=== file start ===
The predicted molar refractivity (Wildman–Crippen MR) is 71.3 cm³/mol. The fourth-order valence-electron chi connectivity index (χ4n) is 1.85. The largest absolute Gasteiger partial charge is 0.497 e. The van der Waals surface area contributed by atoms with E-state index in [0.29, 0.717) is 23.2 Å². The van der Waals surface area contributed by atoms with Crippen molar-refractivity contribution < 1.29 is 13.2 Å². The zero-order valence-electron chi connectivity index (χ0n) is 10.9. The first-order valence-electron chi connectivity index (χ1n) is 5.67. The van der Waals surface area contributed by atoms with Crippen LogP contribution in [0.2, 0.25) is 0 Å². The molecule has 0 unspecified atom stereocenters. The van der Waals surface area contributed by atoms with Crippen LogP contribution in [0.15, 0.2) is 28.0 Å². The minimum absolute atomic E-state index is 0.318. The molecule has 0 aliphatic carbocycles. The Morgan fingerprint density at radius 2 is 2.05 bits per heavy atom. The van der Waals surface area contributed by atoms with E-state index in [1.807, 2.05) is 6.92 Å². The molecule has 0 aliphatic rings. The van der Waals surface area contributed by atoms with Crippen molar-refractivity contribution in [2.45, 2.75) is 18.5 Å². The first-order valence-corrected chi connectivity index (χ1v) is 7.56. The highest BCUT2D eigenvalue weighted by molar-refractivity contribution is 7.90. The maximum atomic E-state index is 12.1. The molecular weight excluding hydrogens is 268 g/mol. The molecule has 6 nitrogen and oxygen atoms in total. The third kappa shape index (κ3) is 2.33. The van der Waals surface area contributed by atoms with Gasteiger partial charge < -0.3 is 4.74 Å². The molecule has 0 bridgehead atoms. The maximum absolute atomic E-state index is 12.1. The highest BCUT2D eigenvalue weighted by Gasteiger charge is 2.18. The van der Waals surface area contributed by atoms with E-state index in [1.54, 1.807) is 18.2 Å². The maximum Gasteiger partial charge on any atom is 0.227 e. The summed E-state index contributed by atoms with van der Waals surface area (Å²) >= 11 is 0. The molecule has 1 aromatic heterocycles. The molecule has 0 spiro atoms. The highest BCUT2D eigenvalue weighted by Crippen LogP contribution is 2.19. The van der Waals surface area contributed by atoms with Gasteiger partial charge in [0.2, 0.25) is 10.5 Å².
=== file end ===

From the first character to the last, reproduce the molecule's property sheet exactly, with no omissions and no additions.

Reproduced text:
The predicted molar refractivity (Wildman–Crippen MR) is 71.3 cm³/mol. The fourth-order valence-electron chi connectivity index (χ4n) is 1.85. The largest absolute Gasteiger partial charge is 0.497 e. The van der Waals surface area contributed by atoms with E-state index in [0.29, 0.717) is 23.2 Å². The van der Waals surface area contributed by atoms with Crippen molar-refractivity contribution < 1.29 is 13.2 Å². The zero-order valence-electron chi connectivity index (χ0n) is 10.9. The first-order valence-electron chi connectivity index (χ1n) is 5.67. The van der Waals surface area contributed by atoms with Crippen LogP contribution in [0.2, 0.25) is 0 Å². The molecule has 0 unspecified atom stereocenters. The van der Waals surface area contributed by atoms with Crippen LogP contribution in [0.15, 0.2) is 28.0 Å². The minimum absolute atomic E-state index is 0.318. The molecule has 0 aliphatic carbocycles. The Morgan fingerprint density at radius 2 is 2.05 bits per heavy atom. The van der Waals surface area contributed by atoms with E-state index in [1.807, 2.05) is 6.92 Å². The molecule has 0 aliphatic rings. The van der Waals surface area contributed by atoms with Crippen molar-refractivity contribution in [2.45, 2.75) is 18.5 Å². The first-order valence-corrected chi connectivity index (χ1v) is 7.56. The highest BCUT2D eigenvalue weighted by molar-refractivity contribution is 7.90. The maximum atomic E-state index is 12.1. The molecular weight excluding hydrogens is 268 g/mol. The molecule has 6 nitrogen and oxygen atoms in total. The third kappa shape index (κ3) is 2.33. The van der Waals surface area contributed by atoms with Gasteiger partial charge < -0.3 is 4.74 Å². The molecule has 0 bridgehead atoms. The maximum absolute atomic E-state index is 12.1. The highest BCUT2D eigenvalue weighted by Gasteiger charge is 2.18. The van der Waals surface area contributed by atoms with E-state index in [1.54, 1.807) is 18.2 Å². The maximum Gasteiger partial charge on any atom is 0.227 e. The summed E-state index contributed by atoms with van der Waals surface area (Å²) >= 11 is 0. The molecule has 1 aromatic heterocycles. The molecule has 0 spiro atoms. The highest BCUT2D eigenvalue weighted by Crippen LogP contribution is 2.19. The van der Waals surface area contributed by atoms with Gasteiger partial charge in [0.2, 0.25) is 10.5 Å².